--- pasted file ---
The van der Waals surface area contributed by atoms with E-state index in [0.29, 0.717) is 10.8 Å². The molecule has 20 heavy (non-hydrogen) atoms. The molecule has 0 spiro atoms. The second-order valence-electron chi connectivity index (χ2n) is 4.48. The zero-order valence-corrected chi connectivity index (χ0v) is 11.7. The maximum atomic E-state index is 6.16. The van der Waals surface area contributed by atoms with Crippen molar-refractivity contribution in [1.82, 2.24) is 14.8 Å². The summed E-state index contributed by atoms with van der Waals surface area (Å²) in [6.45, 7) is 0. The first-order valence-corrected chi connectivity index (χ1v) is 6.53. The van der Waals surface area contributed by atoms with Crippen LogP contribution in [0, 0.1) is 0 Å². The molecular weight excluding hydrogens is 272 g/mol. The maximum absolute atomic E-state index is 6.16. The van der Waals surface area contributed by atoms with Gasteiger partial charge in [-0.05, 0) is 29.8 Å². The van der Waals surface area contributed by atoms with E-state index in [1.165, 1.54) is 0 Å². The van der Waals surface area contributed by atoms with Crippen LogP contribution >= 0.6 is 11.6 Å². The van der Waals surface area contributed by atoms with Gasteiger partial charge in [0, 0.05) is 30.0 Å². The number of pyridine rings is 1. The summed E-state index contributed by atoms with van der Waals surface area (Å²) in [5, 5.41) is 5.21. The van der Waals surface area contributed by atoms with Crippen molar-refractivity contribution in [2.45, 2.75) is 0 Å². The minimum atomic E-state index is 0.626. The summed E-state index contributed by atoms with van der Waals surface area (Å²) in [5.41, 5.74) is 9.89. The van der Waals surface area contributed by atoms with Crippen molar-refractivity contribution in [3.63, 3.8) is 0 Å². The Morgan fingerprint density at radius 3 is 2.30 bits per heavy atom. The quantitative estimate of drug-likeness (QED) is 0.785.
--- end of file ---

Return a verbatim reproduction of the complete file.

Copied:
The van der Waals surface area contributed by atoms with E-state index in [0.29, 0.717) is 10.8 Å². The molecule has 20 heavy (non-hydrogen) atoms. The molecule has 0 spiro atoms. The second-order valence-electron chi connectivity index (χ2n) is 4.48. The zero-order valence-corrected chi connectivity index (χ0v) is 11.7. The maximum atomic E-state index is 6.16. The van der Waals surface area contributed by atoms with Crippen molar-refractivity contribution in [1.82, 2.24) is 14.8 Å². The summed E-state index contributed by atoms with van der Waals surface area (Å²) in [6.45, 7) is 0. The first-order valence-corrected chi connectivity index (χ1v) is 6.53. The van der Waals surface area contributed by atoms with Crippen LogP contribution in [0, 0.1) is 0 Å². The molecular weight excluding hydrogens is 272 g/mol. The maximum absolute atomic E-state index is 6.16. The van der Waals surface area contributed by atoms with Gasteiger partial charge in [-0.05, 0) is 29.8 Å². The van der Waals surface area contributed by atoms with E-state index in [1.165, 1.54) is 0 Å². The van der Waals surface area contributed by atoms with Crippen LogP contribution >= 0.6 is 11.6 Å². The van der Waals surface area contributed by atoms with Gasteiger partial charge in [0, 0.05) is 30.0 Å². The number of pyridine rings is 1. The summed E-state index contributed by atoms with van der Waals surface area (Å²) in [5, 5.41) is 5.21. The van der Waals surface area contributed by atoms with Crippen molar-refractivity contribution in [2.45, 2.75) is 0 Å². The minimum atomic E-state index is 0.626. The summed E-state index contributed by atoms with van der Waals surface area (Å²) in [5.41, 5.74) is 9.89. The van der Waals surface area contributed by atoms with Crippen molar-refractivity contribution in [3.63, 3.8) is 0 Å². The Morgan fingerprint density at radius 3 is 2.30 bits per heavy atom. The quantitative estimate of drug-likeness (QED) is 0.785.